It is a routine emotion in 2019 to urgently wish, four or five times in a day, to be launched not simply into space but to the very edge of the universe, as far as it is possible to get from the fever dream of bad weather, busted trains and potentially cancerous thigh lesions that constitute life on Earth. But what would be waiting for you, up at the cosmological border? Is it even a border, or is what we’re dealing with here more like a kind of inconceivably vast ceiling? Is there even a border/ceiling up there at all?
We talked with a number of cosmology-oriented physicists to find out.
Research Professor, Physics, Caltech, whose research focuses on quantum mechanics, gravitation, cosmology, statistical mechanics, and foundations of physics, among other things
There is no edge to the universe, as far as we know. There’s an edge to the observable universe—we can only see so far out. That’s because light travels at a finite speed (one light-year per year), so as we look at distant things we’re also looking backward in time. Eventually we see what was happening almost 14 billion years ago, the remnant radiation from the Big Bang. That’s the Cosmic Microwave Background, which surrounds us from all sides. But it’s not really a physical “edge” in any useful sense.
Because we can only see so far, we’re not sure what things are like beyond our observable universe. The universe we do see is fairly uniform on large scales, and maybe that continues literally forever. Alternatively, the universe could wrap around like a (three-dimensional version of a) sphere or torus. If that were true, the universe would be finite in total size, but still wouldn’t have an edge, just like a circle doesn’t have a beginning or ending.
It’s also possible that the universe isn’t uniform past what we can see, and conditions are wildly different from place to place. That possibility is the cosmological multiverse. We don’t know if there is a multiverse in this sense, but since we can’t actually see one way or another, it’s wise to keep an open mind.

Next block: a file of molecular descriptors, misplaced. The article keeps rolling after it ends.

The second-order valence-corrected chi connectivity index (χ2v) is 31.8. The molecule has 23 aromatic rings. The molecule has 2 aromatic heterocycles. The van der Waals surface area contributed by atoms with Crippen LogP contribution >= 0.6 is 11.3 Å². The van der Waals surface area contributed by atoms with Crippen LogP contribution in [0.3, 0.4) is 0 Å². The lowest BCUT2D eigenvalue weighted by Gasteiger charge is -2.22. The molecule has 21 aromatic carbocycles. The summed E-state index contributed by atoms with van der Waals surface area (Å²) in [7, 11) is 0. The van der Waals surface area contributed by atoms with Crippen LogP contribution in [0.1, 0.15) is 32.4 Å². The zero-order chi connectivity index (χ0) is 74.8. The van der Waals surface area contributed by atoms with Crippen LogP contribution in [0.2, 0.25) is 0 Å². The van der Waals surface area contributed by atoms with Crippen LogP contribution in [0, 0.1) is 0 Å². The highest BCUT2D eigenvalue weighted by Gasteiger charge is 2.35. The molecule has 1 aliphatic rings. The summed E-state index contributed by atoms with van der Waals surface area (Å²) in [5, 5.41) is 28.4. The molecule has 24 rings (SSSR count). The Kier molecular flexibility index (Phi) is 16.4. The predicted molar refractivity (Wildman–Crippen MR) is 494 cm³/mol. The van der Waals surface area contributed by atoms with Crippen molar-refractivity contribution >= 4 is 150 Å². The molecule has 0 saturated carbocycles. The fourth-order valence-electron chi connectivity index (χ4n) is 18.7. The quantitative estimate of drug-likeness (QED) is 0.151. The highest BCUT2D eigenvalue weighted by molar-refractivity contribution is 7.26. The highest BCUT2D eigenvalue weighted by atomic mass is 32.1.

Professor, Physics and Astrophysical Sciences, Princeton University, whose research is in cosmology and studying the origins and evolution of the Universe
More of the same!
OK, so we don’t actually think there is an edge to the universe. We think it either continues on infinitely far in all directions, or maybe it is wrapped up on itself so that it isn’t infinitely big, but still has no edges. The surface of a doughnut is like that: it doesn’t have an edge. It’s possible the whole universe is like that too (but in three dimensions—the surface of a doughnut is just two-dimensional). That means you could set off in any direction into space on a rocket ship, and if you travelled for long enough you would come back to where you started. No edges.
But there is also a thing we call the observable universe, which is the part of space that we can actually see. The edge of that is the place beyond which light hasn’t had time to reach us since the beginning of the universe. That’s only the edge of what we can see, and beyond that is probably more of the same stuff that we can see around us: super-clusters of galaxies, each enormous galaxy containing billions of stars and planets.
Assistant Professor, Physics and Astronomy, University of Illinois Urbana-Champaign, whose research focuses on astrophysics and cosmology
That depends on what you mean by the edge of the universe. Because the speed of light is finite, as we look farther and farther out in space, we look farther and farther back in time — even when we look at the galaxy next door, Andromeda, we see not what’s happening now, but what was happening two and a half millions of years ago when Andromeda’s stars emitted the light that our telescopes are only now detecting.